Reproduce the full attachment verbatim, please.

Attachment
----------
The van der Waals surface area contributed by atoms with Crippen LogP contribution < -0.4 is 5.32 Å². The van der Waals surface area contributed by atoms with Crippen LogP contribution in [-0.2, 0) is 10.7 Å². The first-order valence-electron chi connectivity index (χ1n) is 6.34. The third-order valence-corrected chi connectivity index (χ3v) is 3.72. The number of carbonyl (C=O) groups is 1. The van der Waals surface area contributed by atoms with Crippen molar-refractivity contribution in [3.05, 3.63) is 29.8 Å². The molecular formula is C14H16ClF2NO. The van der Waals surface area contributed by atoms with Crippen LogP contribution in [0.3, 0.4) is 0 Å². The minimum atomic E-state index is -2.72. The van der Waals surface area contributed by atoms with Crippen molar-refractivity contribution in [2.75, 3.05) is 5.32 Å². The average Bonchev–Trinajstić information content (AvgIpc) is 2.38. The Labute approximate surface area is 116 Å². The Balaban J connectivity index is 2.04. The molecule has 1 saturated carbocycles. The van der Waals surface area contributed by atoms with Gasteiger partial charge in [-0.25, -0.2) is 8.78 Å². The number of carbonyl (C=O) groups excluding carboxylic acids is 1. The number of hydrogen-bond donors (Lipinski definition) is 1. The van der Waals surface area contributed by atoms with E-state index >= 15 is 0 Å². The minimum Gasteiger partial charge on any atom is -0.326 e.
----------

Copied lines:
The van der Waals surface area contributed by atoms with Crippen LogP contribution < -0.4 is 5.32 Å². The van der Waals surface area contributed by atoms with Crippen LogP contribution in [-0.2, 0) is 10.7 Å². The first-order valence-electron chi connectivity index (χ1n) is 6.34. The third-order valence-corrected chi connectivity index (χ3v) is 3.72. The number of carbonyl (C=O) groups is 1. The van der Waals surface area contributed by atoms with Crippen molar-refractivity contribution in [3.05, 3.63) is 29.8 Å². The molecular formula is C14H16ClF2NO. The van der Waals surface area contributed by atoms with Crippen LogP contribution in [0.3, 0.4) is 0 Å². The minimum atomic E-state index is -2.72. The van der Waals surface area contributed by atoms with Crippen molar-refractivity contribution in [2.75, 3.05) is 5.32 Å². The average Bonchev–Trinajstić information content (AvgIpc) is 2.38. The Labute approximate surface area is 116 Å². The Balaban J connectivity index is 2.04. The molecule has 1 saturated carbocycles. The van der Waals surface area contributed by atoms with Gasteiger partial charge in [-0.25, -0.2) is 8.78 Å². The number of carbonyl (C=O) groups excluding carboxylic acids is 1. The number of hydrogen-bond donors (Lipinski definition) is 1. The van der Waals surface area contributed by atoms with E-state index >= 15 is 0 Å². The minimum Gasteiger partial charge on any atom is -0.326 e.